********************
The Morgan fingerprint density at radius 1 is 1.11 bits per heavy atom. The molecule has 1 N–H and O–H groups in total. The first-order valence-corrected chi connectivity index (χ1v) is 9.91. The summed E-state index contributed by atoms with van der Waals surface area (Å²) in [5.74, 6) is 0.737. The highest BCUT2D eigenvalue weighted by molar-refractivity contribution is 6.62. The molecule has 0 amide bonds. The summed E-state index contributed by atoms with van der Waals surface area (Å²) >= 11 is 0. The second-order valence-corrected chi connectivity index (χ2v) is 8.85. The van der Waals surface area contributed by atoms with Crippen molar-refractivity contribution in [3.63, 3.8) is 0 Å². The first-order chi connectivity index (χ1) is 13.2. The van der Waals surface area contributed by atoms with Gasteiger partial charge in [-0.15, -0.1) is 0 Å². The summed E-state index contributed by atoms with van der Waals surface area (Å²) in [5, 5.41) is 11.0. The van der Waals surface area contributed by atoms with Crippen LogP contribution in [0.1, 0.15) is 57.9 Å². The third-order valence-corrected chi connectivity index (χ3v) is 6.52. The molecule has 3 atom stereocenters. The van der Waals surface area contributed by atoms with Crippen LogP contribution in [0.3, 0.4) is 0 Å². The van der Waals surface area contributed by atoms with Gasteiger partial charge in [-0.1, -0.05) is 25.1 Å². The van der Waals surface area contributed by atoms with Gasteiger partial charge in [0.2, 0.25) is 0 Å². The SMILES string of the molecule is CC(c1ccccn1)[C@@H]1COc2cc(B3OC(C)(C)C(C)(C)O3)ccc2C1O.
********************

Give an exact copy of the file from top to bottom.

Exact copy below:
The Morgan fingerprint density at radius 1 is 1.11 bits per heavy atom. The molecule has 1 N–H and O–H groups in total. The first-order valence-corrected chi connectivity index (χ1v) is 9.91. The summed E-state index contributed by atoms with van der Waals surface area (Å²) in [5.74, 6) is 0.737. The highest BCUT2D eigenvalue weighted by molar-refractivity contribution is 6.62. The molecule has 0 amide bonds. The summed E-state index contributed by atoms with van der Waals surface area (Å²) >= 11 is 0. The second-order valence-corrected chi connectivity index (χ2v) is 8.85. The van der Waals surface area contributed by atoms with Crippen molar-refractivity contribution in [3.63, 3.8) is 0 Å². The first-order chi connectivity index (χ1) is 13.2. The van der Waals surface area contributed by atoms with Gasteiger partial charge in [-0.15, -0.1) is 0 Å². The summed E-state index contributed by atoms with van der Waals surface area (Å²) in [5, 5.41) is 11.0. The van der Waals surface area contributed by atoms with Crippen LogP contribution in [0.1, 0.15) is 57.9 Å². The third-order valence-corrected chi connectivity index (χ3v) is 6.52. The molecule has 3 atom stereocenters. The van der Waals surface area contributed by atoms with Crippen LogP contribution in [0.3, 0.4) is 0 Å². The van der Waals surface area contributed by atoms with Gasteiger partial charge in [-0.1, -0.05) is 25.1 Å². The van der Waals surface area contributed by atoms with Gasteiger partial charge in [0.2, 0.25) is 0 Å². The SMILES string of the molecule is CC(c1ccccn1)[C@@H]1COc2cc(B3OC(C)(C)C(C)(C)O3)ccc2C1O.